May’s Tory party ‘destroying itself’ claims breakaway MP Wollaston
- Credit: PA
A third of the Cabinet could walk out if Theresa May steers the country towards a no-deal Brexit, former Conservative Sarah Wollaston claimed amid speculation that more MPs could quit.
Both Labour and the Conservatives are braced for further walkouts as the turbulence at Westminster seems set to continue.
Wollaston claimed the Tory party was 'destroying itself' as May drifted to the right under pressure from the European Research Group of Brexiteers.
The Health Select Committee chairwoman was one of three Conservatives who walked out yesterday to join eight ex-Labour MPs in the Independent Group (TIG).
'I know that there are many colleagues on my side who will be watching carefully and expecting Theresa May to be certain that she is not going to take us out on a no-deal Brexit,' Wollaston told BBC Radio 4's Today programme.
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'Certainly I think that a third of the Cabinet, I'm pretty clear, would walk if they were looking at a no-deal Brexit.'
Wollaston said 'the Tory party has changed, I think it has changed irredeemably', adding: 'I would say the Tory party is destroying itself.'
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The Totnes MP joined the new group alongside former minister Anna Soubry and South Cambridgeshire MP Heidi Allen.
Soubry said former prime minister David Cameron made a last-ditch bid to try to stop them quitting.
She told The Times Red Box podcast that Cameron sent them a text saying: 'Is it too late to persuade you to stay?'
As attacks on the prime minister from ex-Tory MPs intensified, Soubry accused May of having a personal 'problem' with immigration.
Soubry told BBC2's Newsnight: 'The only reason why she will not agree to the single market is because of free movement of people.
'And I think what's really worried me about Theresa, and she has history in the Home Office that supports this, because I'm an old barrister, I look at the evidence, and I think she's got a problem with immigration.
'I really, honestly do.'
Asked if she meant it was a personal rather than policy issue for the PM, Soubry said: 'Oh yeah, I think she has a thing about immigration and I don't know where the hell that's come from.
'Because in a modern Conservative Party, when you again look at the evidence, you know, if we don't have all these people that come and do all this work in our country, who on earth is going to do it?'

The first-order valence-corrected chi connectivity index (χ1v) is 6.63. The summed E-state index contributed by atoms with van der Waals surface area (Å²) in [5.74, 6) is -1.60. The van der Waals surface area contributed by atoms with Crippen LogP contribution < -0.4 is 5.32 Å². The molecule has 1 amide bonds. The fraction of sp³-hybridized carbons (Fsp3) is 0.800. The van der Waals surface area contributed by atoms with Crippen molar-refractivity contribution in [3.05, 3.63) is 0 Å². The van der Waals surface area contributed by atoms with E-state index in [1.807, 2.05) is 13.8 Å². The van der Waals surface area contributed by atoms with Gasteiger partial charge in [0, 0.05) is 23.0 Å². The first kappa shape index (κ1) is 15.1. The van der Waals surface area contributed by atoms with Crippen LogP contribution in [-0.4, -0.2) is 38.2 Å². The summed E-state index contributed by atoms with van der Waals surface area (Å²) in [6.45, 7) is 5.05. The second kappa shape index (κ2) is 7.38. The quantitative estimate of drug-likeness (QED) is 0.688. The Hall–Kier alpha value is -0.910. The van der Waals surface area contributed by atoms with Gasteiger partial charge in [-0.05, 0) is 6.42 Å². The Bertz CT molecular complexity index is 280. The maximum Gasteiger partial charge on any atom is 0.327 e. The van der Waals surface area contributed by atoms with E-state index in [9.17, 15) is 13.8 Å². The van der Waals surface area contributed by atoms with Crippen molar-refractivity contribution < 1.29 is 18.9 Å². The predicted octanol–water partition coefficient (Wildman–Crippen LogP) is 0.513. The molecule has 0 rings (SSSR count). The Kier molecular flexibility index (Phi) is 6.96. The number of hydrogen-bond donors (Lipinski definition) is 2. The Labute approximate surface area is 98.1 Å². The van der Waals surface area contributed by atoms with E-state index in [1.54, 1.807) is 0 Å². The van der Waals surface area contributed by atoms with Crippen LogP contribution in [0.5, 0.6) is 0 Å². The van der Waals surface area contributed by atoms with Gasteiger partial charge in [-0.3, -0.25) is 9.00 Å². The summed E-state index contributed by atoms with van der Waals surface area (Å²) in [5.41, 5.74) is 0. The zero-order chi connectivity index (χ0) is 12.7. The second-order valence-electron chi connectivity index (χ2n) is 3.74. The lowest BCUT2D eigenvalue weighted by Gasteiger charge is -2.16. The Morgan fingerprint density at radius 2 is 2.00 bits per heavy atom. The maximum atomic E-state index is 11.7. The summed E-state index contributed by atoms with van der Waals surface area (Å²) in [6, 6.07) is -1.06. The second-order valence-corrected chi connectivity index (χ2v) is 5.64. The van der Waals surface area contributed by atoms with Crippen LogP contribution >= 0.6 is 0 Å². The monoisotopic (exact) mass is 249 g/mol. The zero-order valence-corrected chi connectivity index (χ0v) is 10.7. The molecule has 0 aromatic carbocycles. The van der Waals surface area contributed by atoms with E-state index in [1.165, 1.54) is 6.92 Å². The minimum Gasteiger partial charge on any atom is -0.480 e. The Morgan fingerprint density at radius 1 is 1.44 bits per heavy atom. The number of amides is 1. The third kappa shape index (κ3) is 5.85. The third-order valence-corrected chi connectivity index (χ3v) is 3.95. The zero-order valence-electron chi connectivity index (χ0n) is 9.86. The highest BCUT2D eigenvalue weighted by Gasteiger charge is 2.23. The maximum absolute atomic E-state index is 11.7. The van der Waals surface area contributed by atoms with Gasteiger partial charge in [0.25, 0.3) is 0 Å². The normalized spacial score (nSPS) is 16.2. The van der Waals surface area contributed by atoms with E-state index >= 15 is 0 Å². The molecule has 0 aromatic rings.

Fellow TIG MP Allen said that around 100 of her former colleagues on the Tory benches shared her frustrations at the direction of the Conservative Party.
Ms Allen told ITV's Peston: 'I'd say a third of the party.'
Ex-education secretary Justine Greening and former attorney general Dominic Grieve both indicated they would leave the party if the government backed a no-deal Brexit.
Greening told Today she was staying in the Conservative Party 'for the moment'.
She warned that the Tories would no longer be credible if they simply became 'a Brexit party'.
Asked if she would follow her three former colleagues to the Independent Group she said: 'It is something that I have considered, but I have reached a different conclusion for the moment.'
But she indicated that if the Tories were taking the country towards a no-deal Brexit she would leave.
'I don't think I would be able to stay part of a party that was simply a Brexit party that had crashed us out of the European Union,' she said.
Greening said she had 'not seen the prime minister recently' despite asking 'on multiple occasions'.
The three MPs who quit yesterday said they had not been contacted by the current leadership before their decision, despite the intervention by Cameron.
The prime minister said she was 'saddened' by their decision to quit and insisted that under her leadership the Tories were offering 'decent, moderate and patriotic politics'.
Former cabinet minister Lord Mandelson said he felt 'morally compromised' staying in Labour following anti-Semitic abuse endured by people such as ex-Labour MP Luciana Berger.
He told ITV's Peston: 'Now what is Jeremy Corbyn going to do about this? I mean, this risks growing from a splinter into a cavernous split in our party if he doesn't take action to stop it.'
Lord Mandelson urged Labour MPs to remain in the party.